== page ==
8. The Second-Largest Man-Made Hole in the History of the World (and ghost town)
Deep in Siberia, there exists an open-pit diamond mine reaching 1,722 feet deep and 3,900 feet wide that sits beside the town of Mirny; a town that sits just below the Arctic Circle (bring extra socks). Founded in 1955, there exists today a town that could hold 3500 mine workers and their families (not to mention the people working in other industries needed to make a town run) which sits almost entirely perfectly preserved and empty today.
The people that lived here had to endure some of the harshest winters imaginable, which would typically last up to 7 months at a time, punctuated by short “summers” that turned the ground to slush. It was so cold that even oil froze, rubber automotive tires would shatter, and workers had to routinely use jet engines to thaw the permafrost so they could dig. That being said, the town is generally off limits to outsiders without a special permit but visiting this perfectly preserved modern ruin is not unheard of as universities host modern archaeology tours.
If you ever find yourself in Namibia, just outside of the port town of Lüderitz, take some time to visit the ghost town that diamonds built. Kolmanskop is Afrikkans for Coleman’s hill, and the place got this name simply because a transport driver named Johnny Coleman abandoned his ox wagon here, continuing the tradition of “naming places where your rig stops” that has taken place the world over (looking at you, Eyebrow, Saskatchewan). In 1908, when laying some train tracks, some poor schmo found a diamond and showed it to his German Boss, who in turn told some German government official, who in turn named the area Sperrgebiet, or loosely translated “wow this place is worth a lot of money so nobody can come here but us!”.
Like every boomtown, the initial residents were filthy-rich and built themselves a tiny paradise full of super opulent stuff, including infrastructure like ballrooms, a hospital, power station, school, sports hall, casino, ice factory (for their fancy drinks) and the first x-ray station in the Southern Hemisphere. The town declined after the diamonds ran out and today, all that’s left are the incredibly well engineered houses that are slowly being swallowed up by the desert sands once again. To travel to this town you will need to get permission from the Namibian government through their special permit program.
Deep in the Amazon rainforest there sits an abandoned, prefabricated industrial town that was established in 1928 by the industrialist Henry Ford. Ford controlled almost all of the raw materials that went into his automobiles, save for the rubber in the tires, which at that time was monopolized by the British Malay Peninsula. He negotiated a deal with the Brazilian government for a parcel of land the size of a small state, and created a plantation settlement there in exchange for 9% of the profits gained. The project was ultimately a total failure and Henry Ford never actually visited his now abandoned town.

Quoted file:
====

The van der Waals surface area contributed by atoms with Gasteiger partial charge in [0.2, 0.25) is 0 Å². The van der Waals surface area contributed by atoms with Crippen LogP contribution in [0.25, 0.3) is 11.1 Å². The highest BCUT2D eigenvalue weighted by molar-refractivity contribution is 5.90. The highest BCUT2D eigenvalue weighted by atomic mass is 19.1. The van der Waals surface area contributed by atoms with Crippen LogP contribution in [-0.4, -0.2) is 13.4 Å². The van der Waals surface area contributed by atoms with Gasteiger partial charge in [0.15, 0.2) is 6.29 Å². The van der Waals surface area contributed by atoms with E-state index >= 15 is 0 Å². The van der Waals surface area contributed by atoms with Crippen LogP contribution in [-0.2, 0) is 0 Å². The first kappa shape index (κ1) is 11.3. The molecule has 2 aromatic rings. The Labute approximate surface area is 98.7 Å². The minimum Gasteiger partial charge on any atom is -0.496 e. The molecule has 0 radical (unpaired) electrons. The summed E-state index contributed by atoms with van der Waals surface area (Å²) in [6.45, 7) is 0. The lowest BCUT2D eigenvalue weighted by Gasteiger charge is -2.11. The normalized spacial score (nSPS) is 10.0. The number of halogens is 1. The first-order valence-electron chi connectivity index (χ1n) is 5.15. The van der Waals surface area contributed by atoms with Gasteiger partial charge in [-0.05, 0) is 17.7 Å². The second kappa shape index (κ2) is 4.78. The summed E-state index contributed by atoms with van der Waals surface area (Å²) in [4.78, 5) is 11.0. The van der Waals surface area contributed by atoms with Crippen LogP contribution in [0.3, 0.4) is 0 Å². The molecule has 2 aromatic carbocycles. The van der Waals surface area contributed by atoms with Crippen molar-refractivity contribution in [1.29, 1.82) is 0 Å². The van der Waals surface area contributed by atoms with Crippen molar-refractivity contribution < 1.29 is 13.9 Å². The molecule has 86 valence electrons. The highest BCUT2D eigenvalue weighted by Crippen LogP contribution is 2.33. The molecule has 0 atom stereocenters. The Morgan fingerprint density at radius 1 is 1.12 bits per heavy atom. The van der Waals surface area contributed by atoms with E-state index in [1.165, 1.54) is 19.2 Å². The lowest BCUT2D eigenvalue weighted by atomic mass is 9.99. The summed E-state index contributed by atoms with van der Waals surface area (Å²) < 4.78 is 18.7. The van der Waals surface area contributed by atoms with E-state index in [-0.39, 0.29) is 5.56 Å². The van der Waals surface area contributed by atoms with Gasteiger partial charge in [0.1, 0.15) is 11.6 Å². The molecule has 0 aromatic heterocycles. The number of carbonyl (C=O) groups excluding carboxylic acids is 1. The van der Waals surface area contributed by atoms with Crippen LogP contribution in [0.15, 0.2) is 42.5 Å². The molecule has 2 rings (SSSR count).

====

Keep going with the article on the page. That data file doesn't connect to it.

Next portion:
The structures of Fordlândia have been left empty for the decades following the towns’ demise. The only way to reach the site is by boats, which leave the nearby town Santarém from the Praça Tiradentes port Monday to Saturday at 4PM and on Sunday at 2PM. The overnight trip takes 12 hours and costs about $45, arriving early the next morning. You can hang your hammock on the dock until it is light enough to explore the remains of this historical fiasco.
5. Ellis Island
More than 40% of all US citizens can trace at least one of their ancestors to Ellis Island, being the primary immigration gateway from 1892 to 1954. Located in the Upper New York Bay, east of Liberty State Park and north of Liberty Island, Ellis Island is now a huge decaying complex, featuring what used to be a state of the art hospital center with laboratories, psychopathic ward, power station, laundry building and dormitories. Most of the island is closed to the general public and has been uninhabited for almost 70 years only guarded by patrols of the United States Park Police.
Travel to Ellis Island is limited to the Ellis Island Immigration Museum, restored in the 1980s, this main immigration processing building reopened as a facility to chronicle Ellis Island’s role in American immigration history. Due to the recent destruction from Hurricane Sandy, a few parts of the historic main building and museum are closed, but are due to reopen soon.